Brian Setzer – King of Swing
Brian Setzer hails from Massapequa, NY. Furthermore, he knew at a young age that music was his passion. He starts out playing his instrument of choice at the time, the brass horns. More specifically, the euphonium. Shortly after, he moves onto guitars at the age of eight and finds his calling! Meanwhile, his parents sees his enthusiasm for the guitar and finds a guitar teacher to help him develop his skills.
This teacher show him everything about the guitar, but also how to read music, compose it and arrange it. Quite honestly, we can’t thank his parents or that guitar teacher enough! Because, by taking the time to hone his craft and develop his skills, Brian Setzer is an over the top talented guitar player! He’s got the chops and the swagger! If you’ve seen him play live, you know that he’s a true professional when it comes to playing his music.
His Early influences
Obviously there are some jazz influences at play here and Setzer actually played in jazz bands at school. As well as going to the Village Vanguard to hear jazz bands. I can only imagine the amazing performances he saw there! His other musical styles include Blues, Rock, Punk, Country, Big Band, Swing and Rockabilly. As he says in an interview I was listening to, “It all comes from the Blues!” Like those of us that grew up in the late 50s – the 70s, we were all influenced by the music we heard on the radio or shows on television. The same goes for Brian Setzer, he was influenced by the Allman Brothers, CCR, the Beatles and other bands and many others.
In an interview, he talks about listening to the Beatles song “Honey Don’t” when he hears his dad singing along. He looks at his dad in surprise and says “How do you this Beatles song? His dad replies “Carl Perkins, I don’t who the Beatles are but, the song is a Carl Perkins song. Let’s just say this is an “a-ha” moment for Brian Setzer! At this time, he realizes that some of the early Rolling Stones & Beatles songs were Carl Perkins songs. His influences in the 70s gives him a pretty clear path for what he wants to do musically. So, he starts a rockabilly revival band…
The Bands That Helped His Career
He is a member of the “Bloodless Pharaohs” and “The Tomcats”, which he began with his brother, Gary. The Tomcats become the Stray Cats circa 1979. When double bassist Lee Rocker and drummer Slim Jim Phantom joins the band when Gary leaves. This trio starts performing gigs around town and at the time, their style is 1950s rock.
Creating a following in the New York scene along with their boosted confidence, the band decides that they’re ready to take a chance with the U.K. So, they take a leap of faith, and in a short time in the summer of 1980, while performing gigs all over, not only did they take a chance on the U.K. but they conquered it as well! As well as a music contract!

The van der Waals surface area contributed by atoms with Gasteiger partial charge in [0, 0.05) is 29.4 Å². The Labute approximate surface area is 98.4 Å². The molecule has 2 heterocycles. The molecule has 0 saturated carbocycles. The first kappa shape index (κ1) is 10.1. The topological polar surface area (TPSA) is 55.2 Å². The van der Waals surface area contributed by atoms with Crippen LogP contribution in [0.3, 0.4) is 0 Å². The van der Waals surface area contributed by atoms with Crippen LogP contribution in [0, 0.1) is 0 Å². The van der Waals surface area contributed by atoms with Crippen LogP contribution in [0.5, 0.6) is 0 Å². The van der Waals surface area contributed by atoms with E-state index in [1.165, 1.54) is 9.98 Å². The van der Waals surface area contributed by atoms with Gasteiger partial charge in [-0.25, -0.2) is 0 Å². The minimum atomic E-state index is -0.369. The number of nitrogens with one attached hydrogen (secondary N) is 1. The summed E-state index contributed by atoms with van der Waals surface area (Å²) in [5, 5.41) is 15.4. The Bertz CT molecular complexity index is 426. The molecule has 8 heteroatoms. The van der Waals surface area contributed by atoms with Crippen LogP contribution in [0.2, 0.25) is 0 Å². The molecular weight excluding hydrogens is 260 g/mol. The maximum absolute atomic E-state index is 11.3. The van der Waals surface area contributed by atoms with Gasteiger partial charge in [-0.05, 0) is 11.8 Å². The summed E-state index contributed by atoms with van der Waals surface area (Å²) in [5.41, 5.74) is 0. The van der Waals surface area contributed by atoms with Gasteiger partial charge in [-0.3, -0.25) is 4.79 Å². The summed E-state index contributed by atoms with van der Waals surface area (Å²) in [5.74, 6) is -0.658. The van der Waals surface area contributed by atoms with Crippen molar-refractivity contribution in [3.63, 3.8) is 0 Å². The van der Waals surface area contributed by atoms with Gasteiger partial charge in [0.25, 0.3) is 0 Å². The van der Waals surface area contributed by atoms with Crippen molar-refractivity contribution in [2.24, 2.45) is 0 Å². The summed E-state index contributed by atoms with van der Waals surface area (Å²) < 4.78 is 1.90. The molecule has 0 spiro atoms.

Their break-out album “Built For Speed” crosses many borders throughout Europe as well as the United States and their first single “Rock This Town” is a hit! So much so, that it’s one of the most important songs in rock history! Shortly after is the follow up called “Stray Cat Strut” a feisty punk song with some great swagger moments. In 1984, the band breaks up.
Afterwards, Brian Setzer collaborates on a project with Robert Plant along with other heavy hitters on “The Honeydrippers.” Along with other heavy hitters in rock. In 1986, Setzer worked, on his solo releases and then hooks back up with the Stray Cats in the early 1990s touring and performing all over. But Alas, they part ways only to eventually come back together in 2005 for a farewell tour.
The Brian Setzer Orchestra
From a three-piece to an 18 piece band, In the 1980s, he resurrected rockabilly, and in the 1990s, swing. He assembles the Brian Setzer Orchestra, a seventeen piece big band that gets the public’s attention with a cover of Prima’s “Jump, Jive an’ Wail” from the album “The Dirty Boogie” in 1998. The song wins the Grammy Award for “Best Pop Performance” by a Duo or Group with Vocals.
While “Sleep Walk” from the same album wins him the Grammy for “Best Pop Instrumental Performance”. It’s another chance he took. Because in his mind, the big band era died and Rock n Roll is born. Plus, it’s the first time you really see a guitarist leading a big band orchestra. In between the Brian Setzer Orchestra, he releases solo projects.
The Accolades, Fun Facts and Beyond
He’s sold 13 million records and receives the Orville H. Gibson Lifetime Achievement Award throughout his decorated career as founder/leader of the Stray Cats, his 19-piece Brian Setzer Orchestra, and as a solo artist. He’s cited as one of the world’s greatest living guitarists.
He plays one of his idols, “Eddie Cochran” in “La Bamba”. Even more important, In 2002, Brian is one of the few musicians to be animated in an episode of “The Simpsons.” As well as inducting Chet Atkins into the 17th Annual Rock and Roll Hall of Fame. In 2006, he performs at the White House for the President.
Furthermore, he has an extensive line of elite Gretsch signature model guitars bearing his name. In 2014, Setzer receives the distinct honor of being asked by the Smithsonian Institution in Washington, D.C. to donate a replica of his original 1959 Gretsch 6120 “Stray Cat” guitar, joining an elite collection of iconic treasures at the museum.